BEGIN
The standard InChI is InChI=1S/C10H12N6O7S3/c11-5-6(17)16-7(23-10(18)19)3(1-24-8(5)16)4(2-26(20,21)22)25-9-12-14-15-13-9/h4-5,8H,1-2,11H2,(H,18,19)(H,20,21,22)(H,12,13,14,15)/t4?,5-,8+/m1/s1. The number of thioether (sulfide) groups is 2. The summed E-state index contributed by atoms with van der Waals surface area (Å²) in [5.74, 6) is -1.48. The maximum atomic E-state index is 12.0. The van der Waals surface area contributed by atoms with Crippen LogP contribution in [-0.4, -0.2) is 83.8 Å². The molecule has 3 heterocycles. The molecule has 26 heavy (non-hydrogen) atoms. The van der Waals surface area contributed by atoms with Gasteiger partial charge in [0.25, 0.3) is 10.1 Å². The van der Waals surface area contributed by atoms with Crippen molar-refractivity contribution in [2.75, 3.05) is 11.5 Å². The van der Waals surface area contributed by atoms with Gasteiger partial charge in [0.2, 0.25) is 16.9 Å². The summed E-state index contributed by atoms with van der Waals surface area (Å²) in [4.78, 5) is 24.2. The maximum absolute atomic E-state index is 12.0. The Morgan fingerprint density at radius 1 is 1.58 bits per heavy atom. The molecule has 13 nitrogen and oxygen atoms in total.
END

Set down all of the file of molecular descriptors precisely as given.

The standard InChI is InChI=1S/C10H12N6O7S3/c11-5-6(17)16-7(23-10(18)19)3(1-24-8(5)16)4(2-26(20,21)22)25-9-12-14-15-13-9/h4-5,8H,1-2,11H2,(H,18,19)(H,20,21,22)(H,12,13,14,15)/t4?,5-,8+/m1/s1. The number of thioether (sulfide) groups is 2. The summed E-state index contributed by atoms with van der Waals surface area (Å²) in [5.74, 6) is -1.48. The maximum atomic E-state index is 12.0. The van der Waals surface area contributed by atoms with Crippen LogP contribution in [-0.4, -0.2) is 83.8 Å². The molecule has 3 heterocycles. The molecule has 26 heavy (non-hydrogen) atoms. The van der Waals surface area contributed by atoms with Gasteiger partial charge in [0.25, 0.3) is 10.1 Å². The van der Waals surface area contributed by atoms with Crippen molar-refractivity contribution in [2.75, 3.05) is 11.5 Å². The van der Waals surface area contributed by atoms with Gasteiger partial charge in [0.2, 0.25) is 16.9 Å². The summed E-state index contributed by atoms with van der Waals surface area (Å²) in [4.78, 5) is 24.2. The maximum absolute atomic E-state index is 12.0. The Morgan fingerprint density at radius 1 is 1.58 bits per heavy atom. The molecule has 13 nitrogen and oxygen atoms in total.